Trucking in the far north of Europe is more than just a job. Considered one of the world’s last wildernesses, life in the region is largely determined by the polar day phenomenon, where the sun doesn’t set for months on end, only to give way to a long and cold winter season where daylight is scarce.
Performing shift work like truck driving in such an environment is a tough task and can easily blur the line between night and day.
For Tuomas Seppi, maintaining a reasonable sleep-wake rhythm is even more of a challenge as he spends most of his time driving a concrete truck some 700 metres below the surface. But the bristly Finn is not too fussed about the constant darkness. “At first it was difficult, but now I’m used to it,” he says in the calm, earnest way that is typical for those at home in Europe’s far north.
Working in almost total darkness, Seppi’s job is providing the concrete needed to stabilise the tunnels stretching out below the ground. As he only has a medium-duty licence, the vehicle that made the mine famous is outside his reach, up on the surface, operated by a team of experienced drivers that hold a so-called BE/CE permit.
During the last polar night, Seppi’s employer, local businessman Samuli Suorso, added a special heavy-duty side tipper combination to the fleet that is used to transport the chromite ore from the mine to the Outokumpu ferrochrome plant in Tornio, a port located some 40km away from Kemi.
Pulled by a Mercedes-Benz Arocs rigid fitted with a side tipping body, the nine-axle combination is meant to take on the work previously handled via rail. According to the mining company, conventional rail transport has become too expensive, too cumbersome and too slow, paving the way for road transport to step in as a commercially viable alternative. Today, the Arocs unit works around the clock, seven days a week.
Joonas Eeemeli Sankala does hold the valuable BE/CE license Seppi is missing and is entrusted with steering the ‘road train’ every second week, with the time in between spent underground behind the wheel of a concrete truck like the one his colleague is driving. He enjoys the weekly change, as going up and down the same 40km stretch of road can become a bit monotonous – even though he does appreciate the plus in daylight.
Per shift, Sankala has to collect seven ‘tickets’, receipts issued by the mine to document the weight carried and distance covered that determine how much the transport company is getting paid. As a result, even Principal Suorso himself takes on a shift a day to maximise the unit’s profitability.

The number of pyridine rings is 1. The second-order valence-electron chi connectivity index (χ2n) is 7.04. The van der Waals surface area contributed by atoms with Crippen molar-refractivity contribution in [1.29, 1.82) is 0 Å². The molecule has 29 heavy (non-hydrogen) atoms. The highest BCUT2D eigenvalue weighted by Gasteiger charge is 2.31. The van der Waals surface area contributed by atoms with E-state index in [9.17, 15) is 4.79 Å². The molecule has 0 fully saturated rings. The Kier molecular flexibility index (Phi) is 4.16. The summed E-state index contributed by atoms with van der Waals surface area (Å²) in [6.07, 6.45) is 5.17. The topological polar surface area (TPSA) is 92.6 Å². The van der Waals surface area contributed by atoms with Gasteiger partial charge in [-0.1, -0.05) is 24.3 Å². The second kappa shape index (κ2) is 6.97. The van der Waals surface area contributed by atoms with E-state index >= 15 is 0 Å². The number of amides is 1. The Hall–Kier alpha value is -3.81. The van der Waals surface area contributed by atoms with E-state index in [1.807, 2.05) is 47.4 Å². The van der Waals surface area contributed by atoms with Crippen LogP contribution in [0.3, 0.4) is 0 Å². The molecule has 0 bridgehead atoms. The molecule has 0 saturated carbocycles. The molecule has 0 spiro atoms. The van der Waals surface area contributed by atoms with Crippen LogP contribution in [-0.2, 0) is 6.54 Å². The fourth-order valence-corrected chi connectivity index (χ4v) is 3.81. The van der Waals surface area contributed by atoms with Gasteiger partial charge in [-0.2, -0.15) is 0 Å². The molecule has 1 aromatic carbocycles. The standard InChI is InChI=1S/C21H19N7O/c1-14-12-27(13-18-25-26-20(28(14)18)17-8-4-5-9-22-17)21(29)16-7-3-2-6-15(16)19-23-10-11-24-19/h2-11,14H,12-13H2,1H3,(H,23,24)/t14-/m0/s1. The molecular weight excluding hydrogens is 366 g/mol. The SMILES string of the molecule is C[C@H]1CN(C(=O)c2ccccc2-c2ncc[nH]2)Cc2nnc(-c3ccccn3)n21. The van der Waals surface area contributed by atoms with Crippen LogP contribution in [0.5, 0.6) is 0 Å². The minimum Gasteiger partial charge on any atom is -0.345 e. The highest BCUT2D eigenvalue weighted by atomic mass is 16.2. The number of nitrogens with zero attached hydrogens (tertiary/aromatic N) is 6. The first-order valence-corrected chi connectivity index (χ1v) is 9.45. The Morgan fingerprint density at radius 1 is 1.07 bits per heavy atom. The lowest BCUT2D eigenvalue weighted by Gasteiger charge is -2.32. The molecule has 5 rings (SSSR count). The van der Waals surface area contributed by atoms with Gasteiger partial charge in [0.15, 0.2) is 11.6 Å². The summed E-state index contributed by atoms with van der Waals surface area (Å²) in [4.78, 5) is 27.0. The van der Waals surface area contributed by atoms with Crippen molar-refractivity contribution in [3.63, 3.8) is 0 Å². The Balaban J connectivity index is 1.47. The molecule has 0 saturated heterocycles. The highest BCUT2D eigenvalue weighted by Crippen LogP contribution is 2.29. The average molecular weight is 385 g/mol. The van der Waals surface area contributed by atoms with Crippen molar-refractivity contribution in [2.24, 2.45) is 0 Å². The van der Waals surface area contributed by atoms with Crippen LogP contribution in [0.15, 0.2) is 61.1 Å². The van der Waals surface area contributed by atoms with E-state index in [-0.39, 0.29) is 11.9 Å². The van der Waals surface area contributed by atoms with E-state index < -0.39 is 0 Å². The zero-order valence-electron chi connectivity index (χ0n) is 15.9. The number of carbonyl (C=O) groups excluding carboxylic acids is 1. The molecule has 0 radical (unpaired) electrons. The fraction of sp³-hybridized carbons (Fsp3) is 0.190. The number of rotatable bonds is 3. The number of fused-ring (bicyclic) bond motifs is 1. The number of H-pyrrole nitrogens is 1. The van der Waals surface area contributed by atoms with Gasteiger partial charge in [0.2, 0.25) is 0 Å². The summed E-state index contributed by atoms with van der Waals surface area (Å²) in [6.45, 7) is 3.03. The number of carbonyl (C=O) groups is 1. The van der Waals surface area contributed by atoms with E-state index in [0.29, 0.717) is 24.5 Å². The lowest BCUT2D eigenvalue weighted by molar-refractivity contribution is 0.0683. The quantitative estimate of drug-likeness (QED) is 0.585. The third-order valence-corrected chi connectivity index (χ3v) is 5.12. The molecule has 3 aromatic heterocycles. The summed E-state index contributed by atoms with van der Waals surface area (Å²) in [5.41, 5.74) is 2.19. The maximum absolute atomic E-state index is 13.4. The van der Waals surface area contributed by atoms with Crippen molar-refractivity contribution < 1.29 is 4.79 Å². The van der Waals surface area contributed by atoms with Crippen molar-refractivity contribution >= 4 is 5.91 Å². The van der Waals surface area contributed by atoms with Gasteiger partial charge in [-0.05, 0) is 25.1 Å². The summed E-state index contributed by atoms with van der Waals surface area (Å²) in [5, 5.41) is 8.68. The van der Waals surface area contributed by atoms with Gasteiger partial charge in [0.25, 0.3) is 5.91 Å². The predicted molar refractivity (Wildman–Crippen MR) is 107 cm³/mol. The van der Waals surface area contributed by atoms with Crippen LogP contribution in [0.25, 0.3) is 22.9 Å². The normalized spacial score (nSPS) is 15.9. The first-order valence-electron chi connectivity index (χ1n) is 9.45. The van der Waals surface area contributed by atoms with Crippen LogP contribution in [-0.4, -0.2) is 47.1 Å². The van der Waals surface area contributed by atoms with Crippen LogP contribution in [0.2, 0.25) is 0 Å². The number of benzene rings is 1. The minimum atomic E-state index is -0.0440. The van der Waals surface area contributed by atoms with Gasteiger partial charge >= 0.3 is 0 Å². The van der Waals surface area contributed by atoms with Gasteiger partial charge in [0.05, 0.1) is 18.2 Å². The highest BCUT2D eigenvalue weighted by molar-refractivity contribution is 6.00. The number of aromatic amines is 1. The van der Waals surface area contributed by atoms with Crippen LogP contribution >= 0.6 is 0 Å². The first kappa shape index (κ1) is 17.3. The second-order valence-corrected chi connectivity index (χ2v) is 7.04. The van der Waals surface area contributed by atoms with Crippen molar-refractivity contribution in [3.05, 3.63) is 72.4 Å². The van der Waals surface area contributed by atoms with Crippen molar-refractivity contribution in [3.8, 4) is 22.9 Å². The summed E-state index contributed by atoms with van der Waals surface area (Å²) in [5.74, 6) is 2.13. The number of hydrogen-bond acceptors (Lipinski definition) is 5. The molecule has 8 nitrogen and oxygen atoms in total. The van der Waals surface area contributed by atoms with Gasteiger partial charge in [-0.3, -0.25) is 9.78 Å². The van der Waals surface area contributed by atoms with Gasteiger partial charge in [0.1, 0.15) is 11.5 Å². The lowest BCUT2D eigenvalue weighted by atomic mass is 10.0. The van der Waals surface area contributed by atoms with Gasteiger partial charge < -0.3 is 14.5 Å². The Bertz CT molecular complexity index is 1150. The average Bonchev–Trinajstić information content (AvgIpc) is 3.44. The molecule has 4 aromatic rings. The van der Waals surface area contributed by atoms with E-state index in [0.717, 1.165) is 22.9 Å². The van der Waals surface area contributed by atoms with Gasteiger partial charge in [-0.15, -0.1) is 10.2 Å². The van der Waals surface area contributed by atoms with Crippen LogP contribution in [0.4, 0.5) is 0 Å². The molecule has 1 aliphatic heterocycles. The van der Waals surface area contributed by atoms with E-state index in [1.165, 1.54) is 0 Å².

Although the mine’s requirements are strict and the schedule tight, neither Suorso nor his team seem stressed behind the wheel. Instead, they are highly concentrated and work strictly by the rulebook. At the mine, gigantic wheel loaders load the ore into the tipper bins, with each shovel adding another ten tonnes to the tally. Sankala says the rigid bin can fit two shovels, the trailer three. All up, the combination weighs in at 78 tonnes, the legal weight for a nine-axle combination fitted with twin-tyres in Finland.
Both truck body and trailer are built by Swedish manufacturer SLP. Since all loading and unloading processes are standardised, both bins only need to tip to the left, which saves weight and helps SLP max out each unit’s payload. Even though all bins are made of steel – a compromise given the rough environment – the trailer can boast a maximum payload of 40 tonnes, while the rigid contributes around 25 tonnes to the overall capacity of the combination.
Dust is blurring his sight as Joonas Sankala takes course for Tornio today. He knows the way by heart – after passing the gate, turn right onto the main road, first at 80km/h, then at 60, and follow the way through the forest alongside the abandoned railroad tracks. After about an hour, the steelworks will appear on the horizon, and you’re almost there. But, don’t forget to build up enough momentum to get the heavy load up the steep ramp up to the ore bunker.
On the way back, Sankala stops at a service station, where he swaps seats with his boss, Samuli Suorsa. The Director’s shift will see the same routine as Sankala’s, with a little time-out taken halfway through the never-ending day to cart coal at the mine site – a welcome change, even though it leaves a thick coat of black dust on the vehicle. But Suorsa says he doesn’t mind the truck getting dirty and taking a solid hit with every shovel unloaded into the bins. “The Arocs is a working truck and has to earn money,” he says, unfazed.
And a working truck the nine-axle combination is. Over the past nine months, it clocked up more than 170,000km on the short trip between Kemi and Tornio, chasing seven tickets a shift – day-in day-out. And with the Outokumpu contract running for a minimum of seven years, owner Samuli Suorso expects to go through another couple of combinations like it.
Until then, Samuli Suorsa and his team will continue to take turns driving through the ‘nightless night’ to make sure the nine-axle combination is utilised to the max.